Sunday, December 11, 2011

Malabar Gold - Thanks, Timber!





Thanks to Tim Manhart, the roastmeister and owner of Catahoula Coffee, I'm enjoying a cup of liquid gold this morning. Malabar Gold.

The thing I like most about visiting Catahoula is that you never know what treasure you'll find. Yesterday, I happened upon Timber as he was roasting a batch of Malabar Gold.

Malabar Gold is a rare find and it won't be around long, so you'll want to order yours today.

Retail Price: Around $9.00 for eight ounces. A real bargain for coffee this good.


www.catahoulacoffee.com

*Monsooned Malabar is a variety of dry processed coffee beans. The harvested and processed beans are exposed to the monsoon winds for a period of about three to four months, causing the beans to swell and lose the original acidity, resulting in a sweet and syrupy brew. The coffee is unique to the Malabar Coast of Karnataka and Kerala and has protected status under the Geographical Indications of Goods Act. The name Monsooned Malabar is derived from exposure to the monsoon winds of the Malabar coast.
The blend is heavy bodied, pungent and is considered to be dry with a musty, chocolatey aroma and notes of spice and nuts.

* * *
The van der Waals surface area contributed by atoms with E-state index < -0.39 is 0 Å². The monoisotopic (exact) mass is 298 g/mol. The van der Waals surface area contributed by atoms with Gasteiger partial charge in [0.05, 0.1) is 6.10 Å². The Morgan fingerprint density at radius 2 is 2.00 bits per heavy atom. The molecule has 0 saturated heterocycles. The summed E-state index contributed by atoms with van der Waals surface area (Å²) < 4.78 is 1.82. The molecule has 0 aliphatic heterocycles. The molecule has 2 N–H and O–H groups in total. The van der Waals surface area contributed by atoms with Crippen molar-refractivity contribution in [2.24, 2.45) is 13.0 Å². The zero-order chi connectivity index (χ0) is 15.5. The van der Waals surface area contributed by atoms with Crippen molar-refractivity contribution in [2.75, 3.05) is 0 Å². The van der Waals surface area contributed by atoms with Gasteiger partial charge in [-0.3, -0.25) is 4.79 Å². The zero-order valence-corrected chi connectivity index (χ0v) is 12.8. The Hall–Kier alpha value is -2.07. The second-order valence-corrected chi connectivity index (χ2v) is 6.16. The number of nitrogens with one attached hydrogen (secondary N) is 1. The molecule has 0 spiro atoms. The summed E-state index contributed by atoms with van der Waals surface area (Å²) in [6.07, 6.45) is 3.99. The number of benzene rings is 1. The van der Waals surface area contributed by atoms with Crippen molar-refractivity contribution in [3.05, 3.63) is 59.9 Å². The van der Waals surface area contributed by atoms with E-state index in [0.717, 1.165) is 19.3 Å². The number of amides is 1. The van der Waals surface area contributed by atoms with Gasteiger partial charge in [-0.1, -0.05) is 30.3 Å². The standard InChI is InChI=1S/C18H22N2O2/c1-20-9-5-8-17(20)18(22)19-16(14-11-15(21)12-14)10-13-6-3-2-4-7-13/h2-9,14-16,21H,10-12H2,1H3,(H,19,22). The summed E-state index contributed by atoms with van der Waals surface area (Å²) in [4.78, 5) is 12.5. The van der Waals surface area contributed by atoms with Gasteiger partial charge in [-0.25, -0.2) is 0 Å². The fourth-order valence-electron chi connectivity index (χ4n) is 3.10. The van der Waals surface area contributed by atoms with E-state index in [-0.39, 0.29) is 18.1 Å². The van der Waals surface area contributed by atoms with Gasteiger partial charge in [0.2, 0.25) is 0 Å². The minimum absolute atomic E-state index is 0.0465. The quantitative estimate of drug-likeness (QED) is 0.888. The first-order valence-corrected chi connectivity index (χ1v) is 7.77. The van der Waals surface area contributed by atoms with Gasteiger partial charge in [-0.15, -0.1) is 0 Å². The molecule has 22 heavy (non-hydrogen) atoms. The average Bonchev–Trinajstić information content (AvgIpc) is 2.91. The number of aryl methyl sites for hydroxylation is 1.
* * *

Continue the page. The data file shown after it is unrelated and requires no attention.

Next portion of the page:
The origins of Monsooned Malabar date back to the times of the British Raj, when, during the months that the beans were transported by sea from India to Europe, the humidity and the sea winds combined to cause the coffee to ripen from the fresh green to a more aged pale yellow.

When transportation was modernised, the length of this journey was dramatically reduced and the beans were much better protected from the fierce elements. However, the Europeans noticed that the coffee beans now arriving in their ports lacked the depth and character of the coffee beans received in days gone by.


It was determined that in the past the coffee beans had been transformed by exposure to the sea air and monsoon winds and rain. An alternative process was implemented to replicate these conditions, so that these incredible coffee beans could be enjoyed once again.

*(Source: Wikipedia)

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